DHS bulking up civilian agency cybersecurity

The Department of Homeland Security has created a timetable to bolster the cybersecurity of civilian government systems, says DHS Secretary Jeh Johnson.

The Department of Homeland Security is embarking on an “aggressive” timetable to secure civilian networks in response to the cyber attack on the Office of Personnel Management.

“As the OPM breach painfully demonstrated, our cybersecurity efforts are not where they need to be,” Homeland Security Secretary Jeh Johnson said Nov. 18.

Johnson did not provide any further details on the timetable during his speech at the Federal Times CyberCon event in Arlington, Virginia, however he did outline a number of initiatives DHS is working on to increase government cybersecurity.

As Federal News Radio reported earlier this month, DHS’ automated, near real time information sharing system is up and running as of Oct. 31.

“We recently made the first phase of our continuous diagnostics and mitigation program available to 97 percent of the civilian dot-gov,” Johnson said. “This program known as [Continuous Diagnostics and Mitigation] helps federal agencies identify and fix problems on their networks in near real-time.”

The Office of Management and Budget gave DHS a Sept. 30 deadline to implement phase 2 of the continuous diagnostics and mitigation (CDM) program to civilian agencies, according to a new cybersecurity strategy and implementation plan OMB released Oct. 30.

“Once fully implemented, CDM tools will monitor agency networks internally for vulnerabilities that could be exploited by bad actors that have breached the perimeter,” Johnson said.

DHS also has increased the implementation of the EINSTEIN intrusion and detection prevention system, otherwise known as E3A. It now protects 47 percent of the agencies, slightly more than the 45 percent the department said it covered in June.

Johnson’s announcement comes as Defense Information Systems Agency Director Lt. Gen. Alan Lynn said there is currently an ongoing “economic cyber Cold War.”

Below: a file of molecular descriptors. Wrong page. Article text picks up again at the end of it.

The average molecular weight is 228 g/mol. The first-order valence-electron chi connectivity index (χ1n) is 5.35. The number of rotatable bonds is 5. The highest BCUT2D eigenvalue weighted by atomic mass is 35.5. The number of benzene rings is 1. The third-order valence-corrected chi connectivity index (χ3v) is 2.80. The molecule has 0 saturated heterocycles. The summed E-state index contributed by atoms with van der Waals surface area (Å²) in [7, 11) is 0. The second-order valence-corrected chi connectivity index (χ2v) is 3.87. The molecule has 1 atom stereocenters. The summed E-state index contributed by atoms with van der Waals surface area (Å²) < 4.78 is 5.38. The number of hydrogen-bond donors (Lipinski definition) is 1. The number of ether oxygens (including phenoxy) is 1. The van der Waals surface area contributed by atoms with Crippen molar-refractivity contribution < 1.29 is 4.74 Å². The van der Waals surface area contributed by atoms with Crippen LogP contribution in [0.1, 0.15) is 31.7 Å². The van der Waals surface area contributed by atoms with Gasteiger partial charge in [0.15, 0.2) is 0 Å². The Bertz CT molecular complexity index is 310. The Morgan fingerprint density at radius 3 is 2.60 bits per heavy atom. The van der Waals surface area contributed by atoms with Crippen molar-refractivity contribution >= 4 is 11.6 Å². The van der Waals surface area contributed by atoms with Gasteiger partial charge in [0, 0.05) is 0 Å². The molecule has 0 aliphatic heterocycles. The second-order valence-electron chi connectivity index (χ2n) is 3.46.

“Imagine a country that is working a long war fight that is not interested in a dramatic one-day cyber attack, but a 20-year plan to periodically do a cyber takedown of the Sony, Home Depot, Target, name your company,” Lynn said. “It costs pennies to conduct those attacks and millions of dollars to fix them.”

Lynn said that will erode confidence in U.S. retail, goods and services. Companies, however, are continually becoming more cyber reliant. Uber for example is a taxi company with no taxis, Lynn said.

“It’s cyber, Amazon surpassed Wal-Mart as the largest retailer this summer, it’s not brick-and-mortar, it’s cyber,” Lynn said.

Allegedly, China is one of the biggest hackers of the United States government and U.S. based companies.

President Barack Obama signed an agreement with China in September to halt the theft of intellectual property via cyber.

Government officials have been skeptical of China’s ability to live up to the agreement.

Deputy Defense Secretary Bob Work, National Security Agency Director Adm. Mike Rogers and Director of National Intelligence James Clapper all said they were wary of China’s ability to stop stealing intellectual property during the Sept. 29 Senate Armed Services Committee hearing.

“Hope springs eternal,” Clapper said. “We will have to watch what their behavior is.”

In response to committee Chairman John McCain’s (R-Ariz.) question as to whether or not he was optimistic about the Chinese sticking to the agreement, Clapper said no.

“The extent to which Chinese are purloining our data is pretty pervasive,” Clapper said.

Johnson will be part of the ministerial-level dialogues on the agreement between the countries, the first of which are scheduled to take place in Washington on Dec. 1 and 2. Johnson will be joined by the attorney general for the talks.

The deputy DHS secretary also traveled to Beijing last week to prepare for the meetings.

“Time will tell whether the Chinese government’s commitments in writing are matched by action,” Johnson said. The meetings “will remain an important indicator … they represent a step forward in our efforts to address one of the sharpest areas of disagreement in the U.S.-China bilateral relationship.”

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